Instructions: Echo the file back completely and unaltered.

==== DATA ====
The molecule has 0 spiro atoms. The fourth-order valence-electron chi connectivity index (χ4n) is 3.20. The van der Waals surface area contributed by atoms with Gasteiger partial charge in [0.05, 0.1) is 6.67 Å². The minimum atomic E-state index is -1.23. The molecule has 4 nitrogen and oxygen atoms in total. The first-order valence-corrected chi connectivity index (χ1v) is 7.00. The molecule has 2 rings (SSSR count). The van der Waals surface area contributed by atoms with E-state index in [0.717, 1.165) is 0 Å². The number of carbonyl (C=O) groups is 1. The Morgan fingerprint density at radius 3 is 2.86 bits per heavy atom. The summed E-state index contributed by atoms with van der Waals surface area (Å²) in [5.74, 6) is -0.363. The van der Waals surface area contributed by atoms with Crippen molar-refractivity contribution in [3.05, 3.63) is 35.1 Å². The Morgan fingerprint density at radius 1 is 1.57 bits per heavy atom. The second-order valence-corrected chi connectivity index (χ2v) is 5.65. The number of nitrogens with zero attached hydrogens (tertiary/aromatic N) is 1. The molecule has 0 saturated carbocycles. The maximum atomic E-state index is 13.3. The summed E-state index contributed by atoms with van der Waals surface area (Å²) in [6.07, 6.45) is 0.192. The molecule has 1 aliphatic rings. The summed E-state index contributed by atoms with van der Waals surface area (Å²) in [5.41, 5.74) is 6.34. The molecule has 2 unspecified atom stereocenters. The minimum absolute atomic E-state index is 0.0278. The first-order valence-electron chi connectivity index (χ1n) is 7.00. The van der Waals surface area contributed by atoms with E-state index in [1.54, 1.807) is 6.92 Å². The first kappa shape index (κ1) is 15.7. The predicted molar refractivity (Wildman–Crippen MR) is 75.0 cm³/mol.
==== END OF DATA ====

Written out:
The molecule has 0 spiro atoms. The fourth-order valence-electron chi connectivity index (χ4n) is 3.20. The van der Waals surface area contributed by atoms with Gasteiger partial charge in [0.05, 0.1) is 6.67 Å². The minimum atomic E-state index is -1.23. The molecule has 4 nitrogen and oxygen atoms in total. The first-order valence-corrected chi connectivity index (χ1v) is 7.00. The molecule has 2 rings (SSSR count). The van der Waals surface area contributed by atoms with E-state index in [0.717, 1.165) is 0 Å². The number of carbonyl (C=O) groups is 1. The Morgan fingerprint density at radius 3 is 2.86 bits per heavy atom. The summed E-state index contributed by atoms with van der Waals surface area (Å²) in [5.74, 6) is -0.363. The van der Waals surface area contributed by atoms with Crippen molar-refractivity contribution in [3.05, 3.63) is 35.1 Å². The Morgan fingerprint density at radius 1 is 1.57 bits per heavy atom. The second-order valence-corrected chi connectivity index (χ2v) is 5.65. The number of nitrogens with zero attached hydrogens (tertiary/aromatic N) is 1. The molecule has 0 saturated carbocycles. The maximum atomic E-state index is 13.3. The summed E-state index contributed by atoms with van der Waals surface area (Å²) in [6.07, 6.45) is 0.192. The molecule has 1 aliphatic rings. The summed E-state index contributed by atoms with van der Waals surface area (Å²) in [5.41, 5.74) is 6.34. The molecule has 2 unspecified atom stereocenters. The minimum absolute atomic E-state index is 0.0278. The first-order valence-electron chi connectivity index (χ1n) is 7.00. The van der Waals surface area contributed by atoms with E-state index in [1.54, 1.807) is 6.92 Å². The first kappa shape index (κ1) is 15.7. The predicted molar refractivity (Wildman–Crippen MR) is 75.0 cm³/mol.